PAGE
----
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Messengers of the Right

Messengers of the Right: Conservative Media and the Transformation of American Politics

Nicole Hemmer
Copyright Date: 2016
Pages: 336
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  • Book Info
    Messengers of the Right
    Book Description:

    From Rush Limbaugh and Sean Hannity to Glenn Beck and Matt Drudge, Americans are accustomed to thinking of right-wing media as integral to contemporary conservatism. But today's well-known personalities make up the second generation of broadcasting and publishing activists.Messengers of the Righttells the story of the little-known first generation.

    Beginning in the late 1940s, activists working in media emerged as leaders of the American conservative movement. They not only started an array of enterprises-publishing houses, radio programs, magazines, book clubs, television shows-they also built the movement. They coordinated rallies, founded organizations, ran political campaigns, and mobilized voters. While these media activists disagreed profoundly on tactics and strategy, they shared a belief that political change stemmed not just from ideas but from spreading those ideas through openly ideological communications channels.

    InMessengers of the Right, Nicole Hemmer explains how conservative media became the institutional and organizational nexus of the conservative movement, transforming audiences into activists and activists into a reliable voting base. Hemmer also explores how the idea of liberal media bias emerged, why conservatives have been more successful at media activism than liberals, and how the right remade both the Republican Party and American news media.Messengers of the Rightfollows broadcaster Clarence Manion, book publisher Henry Regnery, and magazine publisher William Rusher as they evolved from frustrated outsiders in search of a platform into leaders of one of the most significant and successful political movements of the twentieth century.

    eISBN: 978-0-8122-9307-4
    Subjects: History, Political Science
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Table of Contents

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  1. Front Matter (pp. i-vi)
  2. Table of Contents (pp. vii-viii)
  3. Preface (pp. ix-xvi)
  4. Part I. Networks
    • Chapter 1 The Outsiders (pp. 3-27)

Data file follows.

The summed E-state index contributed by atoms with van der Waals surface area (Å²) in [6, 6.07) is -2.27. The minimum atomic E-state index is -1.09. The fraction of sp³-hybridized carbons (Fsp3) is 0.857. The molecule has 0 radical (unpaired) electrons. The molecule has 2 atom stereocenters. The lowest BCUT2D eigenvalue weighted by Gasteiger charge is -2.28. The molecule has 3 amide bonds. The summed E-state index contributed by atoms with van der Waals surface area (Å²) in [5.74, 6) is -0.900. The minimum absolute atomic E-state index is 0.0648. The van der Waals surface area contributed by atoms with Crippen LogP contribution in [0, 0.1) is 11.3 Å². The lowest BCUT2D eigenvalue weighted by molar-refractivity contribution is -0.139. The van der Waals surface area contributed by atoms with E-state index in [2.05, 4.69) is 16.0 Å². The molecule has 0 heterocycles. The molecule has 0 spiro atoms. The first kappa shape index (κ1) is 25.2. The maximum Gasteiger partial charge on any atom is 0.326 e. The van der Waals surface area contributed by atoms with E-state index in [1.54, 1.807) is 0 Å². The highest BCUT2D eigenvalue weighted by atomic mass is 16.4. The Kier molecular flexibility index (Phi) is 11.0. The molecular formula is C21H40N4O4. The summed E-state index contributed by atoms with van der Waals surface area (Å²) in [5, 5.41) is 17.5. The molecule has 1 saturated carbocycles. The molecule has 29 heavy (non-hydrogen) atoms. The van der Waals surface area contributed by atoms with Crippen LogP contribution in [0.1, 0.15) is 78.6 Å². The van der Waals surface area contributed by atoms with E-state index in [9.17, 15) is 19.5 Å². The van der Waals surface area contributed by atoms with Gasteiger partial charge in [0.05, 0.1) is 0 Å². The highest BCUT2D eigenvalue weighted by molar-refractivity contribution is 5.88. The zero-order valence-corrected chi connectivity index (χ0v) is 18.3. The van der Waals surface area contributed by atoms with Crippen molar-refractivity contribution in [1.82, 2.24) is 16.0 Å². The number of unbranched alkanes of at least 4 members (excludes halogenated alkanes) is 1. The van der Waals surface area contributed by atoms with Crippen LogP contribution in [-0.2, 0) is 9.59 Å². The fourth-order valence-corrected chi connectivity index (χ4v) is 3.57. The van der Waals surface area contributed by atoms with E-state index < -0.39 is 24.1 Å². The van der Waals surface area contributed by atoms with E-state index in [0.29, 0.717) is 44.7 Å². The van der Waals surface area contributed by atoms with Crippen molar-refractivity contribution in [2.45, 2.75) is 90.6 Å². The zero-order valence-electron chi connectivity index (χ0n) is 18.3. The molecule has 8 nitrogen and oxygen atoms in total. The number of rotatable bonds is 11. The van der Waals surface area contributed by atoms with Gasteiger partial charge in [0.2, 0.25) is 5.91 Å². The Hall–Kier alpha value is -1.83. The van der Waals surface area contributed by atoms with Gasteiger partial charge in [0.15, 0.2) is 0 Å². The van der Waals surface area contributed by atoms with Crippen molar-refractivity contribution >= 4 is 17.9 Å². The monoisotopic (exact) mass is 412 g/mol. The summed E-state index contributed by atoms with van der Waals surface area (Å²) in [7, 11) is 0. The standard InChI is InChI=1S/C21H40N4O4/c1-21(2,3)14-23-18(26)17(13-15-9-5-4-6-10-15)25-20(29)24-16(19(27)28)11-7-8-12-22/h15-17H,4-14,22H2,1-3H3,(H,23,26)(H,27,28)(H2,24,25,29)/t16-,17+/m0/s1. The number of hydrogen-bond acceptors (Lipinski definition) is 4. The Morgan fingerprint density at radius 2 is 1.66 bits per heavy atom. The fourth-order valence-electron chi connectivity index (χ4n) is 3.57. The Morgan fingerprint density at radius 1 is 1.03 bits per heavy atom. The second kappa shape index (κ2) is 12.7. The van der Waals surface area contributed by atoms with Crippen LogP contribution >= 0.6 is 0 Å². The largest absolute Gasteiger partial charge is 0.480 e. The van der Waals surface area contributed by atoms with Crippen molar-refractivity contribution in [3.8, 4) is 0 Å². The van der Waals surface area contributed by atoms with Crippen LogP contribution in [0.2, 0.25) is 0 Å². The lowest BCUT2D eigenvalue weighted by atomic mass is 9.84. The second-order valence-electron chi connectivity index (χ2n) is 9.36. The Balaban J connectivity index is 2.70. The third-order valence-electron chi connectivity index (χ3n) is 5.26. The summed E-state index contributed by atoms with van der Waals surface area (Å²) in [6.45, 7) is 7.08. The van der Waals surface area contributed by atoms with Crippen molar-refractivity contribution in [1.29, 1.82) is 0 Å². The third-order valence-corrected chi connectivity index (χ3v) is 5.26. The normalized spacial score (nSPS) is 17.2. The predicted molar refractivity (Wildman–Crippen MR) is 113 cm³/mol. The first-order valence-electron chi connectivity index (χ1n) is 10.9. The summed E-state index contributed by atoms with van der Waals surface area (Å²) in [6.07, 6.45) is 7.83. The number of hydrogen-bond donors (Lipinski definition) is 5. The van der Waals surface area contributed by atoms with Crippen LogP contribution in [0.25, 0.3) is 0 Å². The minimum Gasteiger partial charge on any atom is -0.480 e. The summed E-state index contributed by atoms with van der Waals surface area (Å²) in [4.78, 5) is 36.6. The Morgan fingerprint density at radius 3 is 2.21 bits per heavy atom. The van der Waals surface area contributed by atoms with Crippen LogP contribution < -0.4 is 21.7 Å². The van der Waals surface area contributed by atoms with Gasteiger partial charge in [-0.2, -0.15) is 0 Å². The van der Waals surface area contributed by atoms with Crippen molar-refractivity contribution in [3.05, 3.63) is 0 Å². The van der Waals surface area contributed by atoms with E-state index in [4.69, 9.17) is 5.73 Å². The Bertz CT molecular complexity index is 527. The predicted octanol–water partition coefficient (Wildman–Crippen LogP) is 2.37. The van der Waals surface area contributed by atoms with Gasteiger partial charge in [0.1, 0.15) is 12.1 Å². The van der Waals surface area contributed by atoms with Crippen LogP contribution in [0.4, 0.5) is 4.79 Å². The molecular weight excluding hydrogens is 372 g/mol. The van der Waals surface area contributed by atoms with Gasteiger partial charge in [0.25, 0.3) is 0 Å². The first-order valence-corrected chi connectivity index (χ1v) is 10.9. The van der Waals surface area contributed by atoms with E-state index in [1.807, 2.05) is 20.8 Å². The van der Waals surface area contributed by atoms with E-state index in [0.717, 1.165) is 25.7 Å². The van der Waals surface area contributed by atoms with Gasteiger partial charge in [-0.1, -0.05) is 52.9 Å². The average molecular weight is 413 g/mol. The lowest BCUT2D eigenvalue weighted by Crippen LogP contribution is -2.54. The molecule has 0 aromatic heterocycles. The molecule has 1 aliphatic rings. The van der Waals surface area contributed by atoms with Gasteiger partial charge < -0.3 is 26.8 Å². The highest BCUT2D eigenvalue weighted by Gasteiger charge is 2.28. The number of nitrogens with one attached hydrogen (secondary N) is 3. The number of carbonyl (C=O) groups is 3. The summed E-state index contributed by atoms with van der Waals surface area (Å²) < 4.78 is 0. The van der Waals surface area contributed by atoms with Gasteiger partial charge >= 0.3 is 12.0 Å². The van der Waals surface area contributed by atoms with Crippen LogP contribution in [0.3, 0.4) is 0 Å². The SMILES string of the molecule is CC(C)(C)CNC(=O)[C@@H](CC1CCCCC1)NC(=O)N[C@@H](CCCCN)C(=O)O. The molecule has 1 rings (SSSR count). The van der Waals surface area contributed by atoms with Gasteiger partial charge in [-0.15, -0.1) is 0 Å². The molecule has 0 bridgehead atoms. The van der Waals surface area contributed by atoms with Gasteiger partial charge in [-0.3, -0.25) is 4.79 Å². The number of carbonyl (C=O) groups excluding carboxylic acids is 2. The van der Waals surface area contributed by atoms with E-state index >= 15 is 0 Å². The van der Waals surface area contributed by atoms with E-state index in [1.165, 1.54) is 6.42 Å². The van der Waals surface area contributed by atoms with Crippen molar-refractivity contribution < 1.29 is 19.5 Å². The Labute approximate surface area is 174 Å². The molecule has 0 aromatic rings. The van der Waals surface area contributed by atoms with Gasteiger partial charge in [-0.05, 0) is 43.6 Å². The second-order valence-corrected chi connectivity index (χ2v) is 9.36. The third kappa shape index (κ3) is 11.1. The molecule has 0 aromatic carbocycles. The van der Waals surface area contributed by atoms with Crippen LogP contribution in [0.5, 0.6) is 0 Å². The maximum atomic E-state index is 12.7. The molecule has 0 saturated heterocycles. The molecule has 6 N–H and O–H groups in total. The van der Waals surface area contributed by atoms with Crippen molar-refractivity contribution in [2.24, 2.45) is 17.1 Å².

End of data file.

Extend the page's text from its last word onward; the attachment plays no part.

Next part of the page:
Pride. There was no better word to describe how Clarence Manion felt as he rolled into Lowry Air Force Base in August 1953. The Summer White House, the press called the base, because of the man Manion was there to meet. It was a remarkable day for the former law school dean. In just two short years, Manion had climbed his way from an academic post in South Bend, Indiana, to the inner sanctum of Washington political life. He had a best-selling book, a steady lecture schedule, and a Rolodex filled with some of the richest and most well-connected men...

    • Chapter 2 The Outlets (pp. 28-48)

      Henry Regnery flipped through his notes a final time as he waited for the rest of the group to arrive. In a few minutes Room 2233 in New York City’s Lincoln Building would be packed with some of the brightest lights of the conservative movement, gathered together at his request. Writers, publishers, and editors made up most of the guest list, including William F. Buckley Jr., the enfant terrible of the right; Frank Hanighen, cofounder ofHuman Events; Raymond Moley,Newsweekcolumnist and author of the anti–New Deal bookAfter Seven Years(1939); and John Chamberlain, former editor of...

    • Chapter 3 The Obstacles (pp. 49-72)

      On October 20, 1957, Dan Hutchings twirled his radio dial to 570 AM and settled into his living room. It had been a cool, clear day in Alderwood Manor, the small town near Seattle where Hutchings made his home. His family joined him for his Sunday evening routine, listening to theManion Forumover Seattle’s KVI radio station, an affiliate of the Mutual Broadcasting System. At quarter to nine, Hutchings heard the announcer’s familiar voice. But instead of introducing the program as he always did, the announcer informed listeners, “The Manion Forum of Opinionoriginally scheduled for this time will...

  5. Part II. Leaders
    • Chapter 4 The Movement (pp. 75-90)

      It was an unseasonably warm September day in San Luis Obispo, California, when Olive Marcom sat down to write to Clarence Manion. She hadn’t known much about theManion Forumwhen she tuned in to his television program a few days before. A friend encouraged her to watch, saying Manion delivered “the low-down on what’s really happening behind the headlines and news reports.” In September 1964, that low-down largely concerned communism. In the context of the coming presidential election, Manion had turned his attention to victory in the Cold War and threats of subversion at home. His warnings of communist...

    • Chapter 5 The Millstone (pp. 91-106)